Marker Logo HMdb.org THE HISTORICAL
MARKER DATABASE
“Bite-Size Bits of Local, National, and Global History”
“Bite-Size Bits of Local, National, and Global History”
Charles Town in Jefferson County, West Virginia — The American South (Appalachia)
 

African-American Schools in Charles Town, West Virginia

 
 
African-American Schools in Charles Town, West Virginia Marker image. Click for full size.
Photographed By Devry Becker Jones (CC0), April 15, 2019
1. African-American Schools in Charles Town, West Virginia Marker
Inscription.  
The first school for African-Americans in Charles Town started in December 1865 at the home of Achilles and Ellen Dixon, African-Americans who lived on Liberty Street. It was taught by Freewill Baptist Missionary Anne Dudley.

Between 1868 and 1874, the Charles Town District Board of Education built a school on Harewood Avenue (now Martin Luther King, Jr. Boulevard). Mr. Littleton L. Page was appointed principal. It was named the Charles Town District Colored School and is still standing.

In 1897, because of increased enrollment, a school was built on Eagle Avenue. Called the Eagle Avenue Colored School, it contained grades 1 through 8. Around 1920, more rooms were added. After the death of Mr. L.L. Page in 1914, Mr. Philip Jackson was appointed principal.

A new Eagle Avenue school was built in 1929. It was located on the corner of Harewood Avenue (Martin Luther King, Jr. Boulevard) and Eagle Avenue. Eagle Avenue School was closed at the end of the school year 1966. It was the last black school to close in Jefferson County.

In 1938, a high school for African-American students in Jefferson County
Paid Advertisement
Click on the ad for more information.
Please report objectionable advertising to the Editor.
Click or scan to see
this page online
was started in the elementary school. An annex was added for high school students in 1942. The school was named Page-Jackson High School in honor of Mr. Littleton L. Page and Mr. Philip Jackson, who had died in 1937. The last principal of the High School was Mr. E.M. Dandridge. The first class graduated in 1942.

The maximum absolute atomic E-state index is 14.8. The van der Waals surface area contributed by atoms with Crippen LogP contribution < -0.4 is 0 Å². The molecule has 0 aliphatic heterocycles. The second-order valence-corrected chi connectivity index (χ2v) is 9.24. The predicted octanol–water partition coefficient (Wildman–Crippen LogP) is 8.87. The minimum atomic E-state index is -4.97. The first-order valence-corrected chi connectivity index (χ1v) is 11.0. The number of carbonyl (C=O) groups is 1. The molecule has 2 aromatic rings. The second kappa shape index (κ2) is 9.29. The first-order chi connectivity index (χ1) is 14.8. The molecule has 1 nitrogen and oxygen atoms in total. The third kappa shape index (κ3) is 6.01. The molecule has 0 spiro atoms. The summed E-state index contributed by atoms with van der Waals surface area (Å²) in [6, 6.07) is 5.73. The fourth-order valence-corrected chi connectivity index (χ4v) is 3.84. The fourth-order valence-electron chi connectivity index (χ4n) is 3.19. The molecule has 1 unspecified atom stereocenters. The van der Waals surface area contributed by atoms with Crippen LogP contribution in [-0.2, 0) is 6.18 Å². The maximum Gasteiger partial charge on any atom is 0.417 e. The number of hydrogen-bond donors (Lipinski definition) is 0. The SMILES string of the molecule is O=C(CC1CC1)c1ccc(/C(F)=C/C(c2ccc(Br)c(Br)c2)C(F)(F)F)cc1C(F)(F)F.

A high school, also named Page-Jackson was built on Mordington Avenue in 1951. It contained grades 9 through 12. Following the Supreme Court decision in 1954 which ended segregated schools, Page Jackson was closed 11 years later in 1965 and is now the office of the Jefferson County Board of Education.

Saint Philips Parochial and Industrial School on South Lawrence was started in 1900. The cost of attendance ranged from 25 to 45 cents per week. Subjects taught were the basic classes, plus religion, carpentry, sewing, and printing. The school closed during the Depression Era.
 
Erected by City of Charles Town, West Virginia.
 
Topics. This historical marker is listed in these topic lists: African AmericansChurches & ReligionEducationWomen. A significant historical month for this entry is December 1865.
 
Location. Marker has been reported permanently removed. It was located near 39° 17.211′ N, 77° 51.793′ 
African-American Schools in Charles Town, West Virginia Marker image. Click for full size.
Photographed By Devry Becker Jones (CC0), April 15, 2019
2. African-American Schools in Charles Town, West Virginia Marker
W. Marker was in Charles Town, West Virginia, in Jefferson County. Marker was at the intersection of South West Street and West Congress Street, on the right when traveling south on South West Street. Touch for map. Marker was at or near this postal address: 211 South West Street, Charles Town WV 25414, United States of America.

We have been informed that this sign or monument is no longer there and will not be replaced. This page is an archival view of what was.
 
Other nearby markers. At least 8 other markers are within walking distance of this location. A Brief History of the Old Presbyterian Church in Charles Town (here, next to this marker); Old Stone House / Star Lodge No. 1 (about 400 feet away, measured in a direct line); John Thomas Marker (about 400 feet away); Martin Robinson Delany (about 500 feet away); Brownfields to Greenfields (about 700 feet away); Office of Charles Washington (about 700 feet away); Charles Town Schools (about 800 feet away); Martin Robison Delany (about 800 feet away). Touch for a list and map of all markers in Charles Town.
 
 
Credits. This page was last revised on April 26, 2020. It was originally submitted on April 18, 2019, by Devry Becker Jones of Washington, District of Columbia. This page has been viewed 553 times since then and 29 times this year. Photos:   1, 2. submitted on April 18, 2019, by Devry Becker Jones of Washington, District of Columbia.

Share this page.  
Share on Tumblr
m=132452

CeraNet Cloud Computing sponsors the Historical Marker Database.
U.S. FTC REQUIRED NOTICE: This website earns income from purchases you make after using links to Amazon.com. Thank you.
Paid Advertisements
Feb. 24, 2024